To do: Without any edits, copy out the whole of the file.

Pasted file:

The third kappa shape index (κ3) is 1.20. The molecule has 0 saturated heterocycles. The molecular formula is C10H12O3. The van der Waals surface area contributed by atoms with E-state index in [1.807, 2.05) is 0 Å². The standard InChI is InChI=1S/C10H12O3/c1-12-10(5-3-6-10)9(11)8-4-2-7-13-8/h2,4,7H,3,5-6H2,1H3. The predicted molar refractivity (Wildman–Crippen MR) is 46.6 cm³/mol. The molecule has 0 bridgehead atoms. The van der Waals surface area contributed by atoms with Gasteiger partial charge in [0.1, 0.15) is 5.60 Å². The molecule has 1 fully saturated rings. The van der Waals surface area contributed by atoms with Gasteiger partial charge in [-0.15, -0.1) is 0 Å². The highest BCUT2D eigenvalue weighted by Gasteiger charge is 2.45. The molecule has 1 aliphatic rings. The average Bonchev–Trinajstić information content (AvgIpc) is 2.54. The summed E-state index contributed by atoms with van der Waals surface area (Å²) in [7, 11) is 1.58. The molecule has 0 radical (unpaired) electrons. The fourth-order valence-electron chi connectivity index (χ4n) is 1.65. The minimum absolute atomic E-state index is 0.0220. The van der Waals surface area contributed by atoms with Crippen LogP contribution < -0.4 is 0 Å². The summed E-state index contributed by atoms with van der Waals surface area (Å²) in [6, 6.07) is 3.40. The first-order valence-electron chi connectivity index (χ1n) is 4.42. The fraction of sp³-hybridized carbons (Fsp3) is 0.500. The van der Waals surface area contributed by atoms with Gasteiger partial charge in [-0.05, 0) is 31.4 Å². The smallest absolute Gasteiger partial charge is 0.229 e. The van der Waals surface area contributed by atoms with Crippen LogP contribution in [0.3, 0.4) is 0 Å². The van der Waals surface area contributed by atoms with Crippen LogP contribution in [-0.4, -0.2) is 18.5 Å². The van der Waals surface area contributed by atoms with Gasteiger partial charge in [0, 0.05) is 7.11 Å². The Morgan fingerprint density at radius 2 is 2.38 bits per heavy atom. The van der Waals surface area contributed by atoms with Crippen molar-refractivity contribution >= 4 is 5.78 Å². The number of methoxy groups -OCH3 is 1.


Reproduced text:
The third kappa shape index (κ3) is 1.20. The molecule has 0 saturated heterocycles. The molecular formula is C10H12O3. The van der Waals surface area contributed by atoms with E-state index in [1.807, 2.05) is 0 Å². The standard InChI is InChI=1S/C10H12O3/c1-12-10(5-3-6-10)9(11)8-4-2-7-13-8/h2,4,7H,3,5-6H2,1H3. The predicted molar refractivity (Wildman–Crippen MR) is 46.6 cm³/mol. The molecule has 0 bridgehead atoms. The van der Waals surface area contributed by atoms with Gasteiger partial charge in [0.1, 0.15) is 5.60 Å². The molecule has 1 fully saturated rings. The van der Waals surface area contributed by atoms with Gasteiger partial charge in [-0.15, -0.1) is 0 Å². The highest BCUT2D eigenvalue weighted by Gasteiger charge is 2.45. The molecule has 1 aliphatic rings. The average Bonchev–Trinajstić information content (AvgIpc) is 2.54. The summed E-state index contributed by atoms with van der Waals surface area (Å²) in [7, 11) is 1.58. The molecule has 0 radical (unpaired) electrons. The fourth-order valence-electron chi connectivity index (χ4n) is 1.65. The minimum absolute atomic E-state index is 0.0220. The van der Waals surface area contributed by atoms with Crippen LogP contribution < -0.4 is 0 Å². The summed E-state index contributed by atoms with van der Waals surface area (Å²) in [6, 6.07) is 3.40. The first-order valence-electron chi connectivity index (χ1n) is 4.42. The fraction of sp³-hybridized carbons (Fsp3) is 0.500. The van der Waals surface area contributed by atoms with Gasteiger partial charge in [-0.05, 0) is 31.4 Å². The smallest absolute Gasteiger partial charge is 0.229 e. The van der Waals surface area contributed by atoms with Crippen LogP contribution in [0.3, 0.4) is 0 Å². The van der Waals surface area contributed by atoms with Crippen LogP contribution in [-0.4, -0.2) is 18.5 Å². The van der Waals surface area contributed by atoms with Gasteiger partial charge in [0, 0.05) is 7.11 Å². The Morgan fingerprint density at radius 2 is 2.38 bits per heavy atom. The van der Waals surface area contributed by atoms with Crippen molar-refractivity contribution >= 4 is 5.78 Å². The number of methoxy groups -OCH3 is 1.